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Journal of Cold War Studies 5.3 (2003) 124-126

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Kenneth D. Rose, One Nation Underground: The Fallout Shelter in American Culture. New York: New York University Press, 2001. 312 pp. $30.00.

Kenneth Rose's One Nation Underground explores U.S. nuclear history from the bottom up—literally. He examines the fallout shelter not as Cold War kitsch but as Cold War artifact, a subterranean physical space in which policymakers and citizens alike played out their apocalyptic fears, political interests, and moral quandaries. Rose helps us understand that in the anxious years of the Berlin and Cuban missile crises, the fallout shelter was less a real protective device than a malleable metaphor about the U.S. nuclear predicament. "Like few other icons," Rose argues, "the fallout shelter was a conundrum, a riddle whose meaning was always just beyond reach" (p.213). Rose tries to solve this riddle by excavating the most important political, scientific, and popular cultural debates of the 1950s and 1960s, the decades in which Americans had to reconcile themselves to the real possibility of nuclear war.

Rose begins his narrative by reviewing the development of Cold War diplomacy and nuclear defense policies in the years following World War Two. Some of this is familiar territory, but it provides important background material for the general reader. In line with the findings of recent scholarship on the nuclear age, Rose shows that scientific research, congressional investigation, and bureaucratic expansion proceeded apace ten years after Hiroshima, but none of it yielded a coherent civil defense program. Neither the Truman nor the Eisenhower administration could resolve the basic technological or logistical problems: Blast shelters could not spare people from increasingly powerful bombs, and evacuation from city to suburb to countryside was proven a failure with each trial run. By 1955 the revelation that radioactive fallout could not be safely contained in the blast area exposed the futility of government proposals for blast shelters and evacuation. Rose pointedly reminds readers of some of the ridiculous advice disseminated after this revelation: Val Peterson, the head of the U.S. civil defense agency, proposed that fleeing urbanites could escape fallout exposure by building a roadside trench, covering it with tar paper, and huddling underneath until the air cleared (p.31).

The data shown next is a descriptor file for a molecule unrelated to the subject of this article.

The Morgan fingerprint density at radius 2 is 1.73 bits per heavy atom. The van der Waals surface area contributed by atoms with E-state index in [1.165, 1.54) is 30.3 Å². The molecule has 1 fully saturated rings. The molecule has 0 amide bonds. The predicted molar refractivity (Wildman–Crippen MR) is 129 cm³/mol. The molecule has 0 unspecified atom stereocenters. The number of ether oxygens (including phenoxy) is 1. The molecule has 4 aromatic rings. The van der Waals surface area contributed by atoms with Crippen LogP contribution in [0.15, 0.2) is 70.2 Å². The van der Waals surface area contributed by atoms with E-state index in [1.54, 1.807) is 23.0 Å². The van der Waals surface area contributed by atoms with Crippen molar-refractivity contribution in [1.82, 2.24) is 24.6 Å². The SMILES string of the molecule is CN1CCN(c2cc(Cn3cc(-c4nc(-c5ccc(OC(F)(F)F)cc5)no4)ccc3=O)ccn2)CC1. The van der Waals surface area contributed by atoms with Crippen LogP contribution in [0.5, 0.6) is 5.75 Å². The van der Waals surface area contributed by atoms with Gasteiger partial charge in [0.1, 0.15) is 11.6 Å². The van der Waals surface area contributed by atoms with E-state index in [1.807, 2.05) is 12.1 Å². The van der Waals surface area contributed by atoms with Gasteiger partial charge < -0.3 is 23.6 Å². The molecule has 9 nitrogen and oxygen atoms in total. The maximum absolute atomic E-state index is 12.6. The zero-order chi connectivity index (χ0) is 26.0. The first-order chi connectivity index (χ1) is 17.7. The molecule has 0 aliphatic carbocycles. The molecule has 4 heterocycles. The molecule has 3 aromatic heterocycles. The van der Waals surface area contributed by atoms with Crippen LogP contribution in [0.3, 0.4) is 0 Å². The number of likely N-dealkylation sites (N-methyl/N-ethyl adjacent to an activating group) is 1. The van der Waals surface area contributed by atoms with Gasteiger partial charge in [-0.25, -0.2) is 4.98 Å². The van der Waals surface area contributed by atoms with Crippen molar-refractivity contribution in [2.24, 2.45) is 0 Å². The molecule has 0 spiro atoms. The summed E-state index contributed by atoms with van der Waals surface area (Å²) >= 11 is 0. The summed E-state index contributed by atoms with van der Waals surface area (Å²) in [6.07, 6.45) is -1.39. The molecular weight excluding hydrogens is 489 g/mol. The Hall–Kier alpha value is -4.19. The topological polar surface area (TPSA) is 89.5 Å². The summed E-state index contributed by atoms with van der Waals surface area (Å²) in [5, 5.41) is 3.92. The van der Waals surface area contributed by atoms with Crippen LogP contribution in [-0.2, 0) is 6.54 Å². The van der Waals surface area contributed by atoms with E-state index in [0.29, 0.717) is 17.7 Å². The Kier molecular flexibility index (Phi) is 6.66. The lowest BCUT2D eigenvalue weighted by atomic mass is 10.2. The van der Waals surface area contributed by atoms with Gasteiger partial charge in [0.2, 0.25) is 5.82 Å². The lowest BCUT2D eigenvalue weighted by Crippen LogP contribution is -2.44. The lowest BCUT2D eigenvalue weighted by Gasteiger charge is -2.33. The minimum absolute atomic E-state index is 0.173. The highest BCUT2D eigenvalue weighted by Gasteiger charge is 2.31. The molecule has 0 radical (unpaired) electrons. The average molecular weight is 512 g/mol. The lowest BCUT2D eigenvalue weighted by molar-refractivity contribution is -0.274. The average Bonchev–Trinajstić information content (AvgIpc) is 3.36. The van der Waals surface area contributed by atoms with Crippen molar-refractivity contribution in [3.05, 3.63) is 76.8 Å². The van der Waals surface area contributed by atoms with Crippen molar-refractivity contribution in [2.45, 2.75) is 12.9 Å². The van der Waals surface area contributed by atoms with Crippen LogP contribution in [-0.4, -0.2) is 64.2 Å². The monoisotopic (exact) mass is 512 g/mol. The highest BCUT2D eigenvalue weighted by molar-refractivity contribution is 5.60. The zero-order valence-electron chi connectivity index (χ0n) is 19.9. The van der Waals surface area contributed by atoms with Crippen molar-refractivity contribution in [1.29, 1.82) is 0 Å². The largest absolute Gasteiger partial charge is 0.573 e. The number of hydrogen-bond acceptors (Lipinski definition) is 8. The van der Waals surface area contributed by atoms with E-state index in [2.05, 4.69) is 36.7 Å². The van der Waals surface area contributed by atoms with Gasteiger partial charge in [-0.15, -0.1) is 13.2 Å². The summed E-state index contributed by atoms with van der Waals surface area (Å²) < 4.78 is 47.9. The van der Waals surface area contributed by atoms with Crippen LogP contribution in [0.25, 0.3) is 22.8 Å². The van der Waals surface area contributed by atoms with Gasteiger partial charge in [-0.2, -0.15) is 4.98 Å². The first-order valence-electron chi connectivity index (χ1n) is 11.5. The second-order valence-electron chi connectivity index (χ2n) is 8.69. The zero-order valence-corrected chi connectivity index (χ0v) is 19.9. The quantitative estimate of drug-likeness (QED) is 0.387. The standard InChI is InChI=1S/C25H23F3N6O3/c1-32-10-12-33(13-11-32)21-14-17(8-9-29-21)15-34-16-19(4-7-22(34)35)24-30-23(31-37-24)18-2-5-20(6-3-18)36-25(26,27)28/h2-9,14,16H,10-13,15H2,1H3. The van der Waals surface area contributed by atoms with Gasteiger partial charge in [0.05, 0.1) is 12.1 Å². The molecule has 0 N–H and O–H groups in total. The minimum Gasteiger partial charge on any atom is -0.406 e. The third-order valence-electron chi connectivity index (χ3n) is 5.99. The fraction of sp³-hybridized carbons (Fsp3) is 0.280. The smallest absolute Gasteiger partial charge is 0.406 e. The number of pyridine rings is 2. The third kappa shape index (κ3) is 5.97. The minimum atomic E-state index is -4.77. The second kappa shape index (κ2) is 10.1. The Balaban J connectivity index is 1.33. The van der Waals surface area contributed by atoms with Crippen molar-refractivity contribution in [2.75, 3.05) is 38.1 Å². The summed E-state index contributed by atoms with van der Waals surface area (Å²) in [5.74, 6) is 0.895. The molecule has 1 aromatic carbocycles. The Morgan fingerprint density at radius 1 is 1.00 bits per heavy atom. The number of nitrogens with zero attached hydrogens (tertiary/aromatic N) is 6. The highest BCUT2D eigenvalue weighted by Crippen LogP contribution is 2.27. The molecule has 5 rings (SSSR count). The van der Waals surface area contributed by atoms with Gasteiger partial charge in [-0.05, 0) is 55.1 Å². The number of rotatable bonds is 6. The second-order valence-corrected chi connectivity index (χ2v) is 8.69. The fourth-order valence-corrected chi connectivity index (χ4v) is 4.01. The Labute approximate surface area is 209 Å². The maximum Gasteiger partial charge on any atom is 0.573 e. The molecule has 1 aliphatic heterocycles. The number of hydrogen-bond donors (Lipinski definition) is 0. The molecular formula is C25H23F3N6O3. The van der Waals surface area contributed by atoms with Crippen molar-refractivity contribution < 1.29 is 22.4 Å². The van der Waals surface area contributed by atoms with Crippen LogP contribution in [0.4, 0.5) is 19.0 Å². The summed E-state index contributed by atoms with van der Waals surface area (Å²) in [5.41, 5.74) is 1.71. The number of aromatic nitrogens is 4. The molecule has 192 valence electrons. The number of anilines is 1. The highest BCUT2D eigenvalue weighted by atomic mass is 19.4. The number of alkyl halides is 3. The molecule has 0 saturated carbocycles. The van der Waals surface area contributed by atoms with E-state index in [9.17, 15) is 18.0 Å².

One Nation Underground turns from the fanciful scenarios of defense planners to the disaster plots of postwar multimedia, and this purposeful segue reveals that the producers of nuclear-age fiction, comic books, and B movies shared the doomsday [End Page 124] preoccupations of those in the civil defense bureaucracy. Both camps were wrestling with essential questions about human behavior during and after nuclear attack. Rose identifies a "nuclear apocalyptic," a "distinctive subgenre of speculative literature" (p.38) that explored life after nuclear attack, replete with grisly images of oozing wounds and burned corpses littering the landscape. Most of this literature probed the moral and philosophical dilemmas that would emerge from the scarcity of resources and general social chaos of a post-attack society. Rose smartly points out that this kind of dystopian speculation was not just the stuff of underground magazines. Mainstream newspapers appropriated the conventions of science fiction to spin their own apocalyptic tales to wider audiences. Citing examples from Collier's,Good Housekeeping, and the Los Angeles Times, Rose demonstrates that journalists' hypothetical accounts were often some of the scariest facsimiles of doomsday in circulation. In the end, Rose contends, the "nuclear apocalyptic" literature freighted the shelter debate "with a distinctive millenarian urgency" (p.38), but it did not weigh heavily on those who made policy. And yet, within the apocalyptic literature, Rose suggests, lay a "populist attack on a political establishment that insisted on maintaining a dangerous, even insane, strategy" (p.76) of nuclear annihilation, a strategy that might have generated a sort of people's protest against the notion of burrowing underground.

Rose spends considerable time describing the symbolic politics of the fallout shelter and the implications of moving a polyglot population underground. Critics argued that a massive shelter program would signify to other countries either...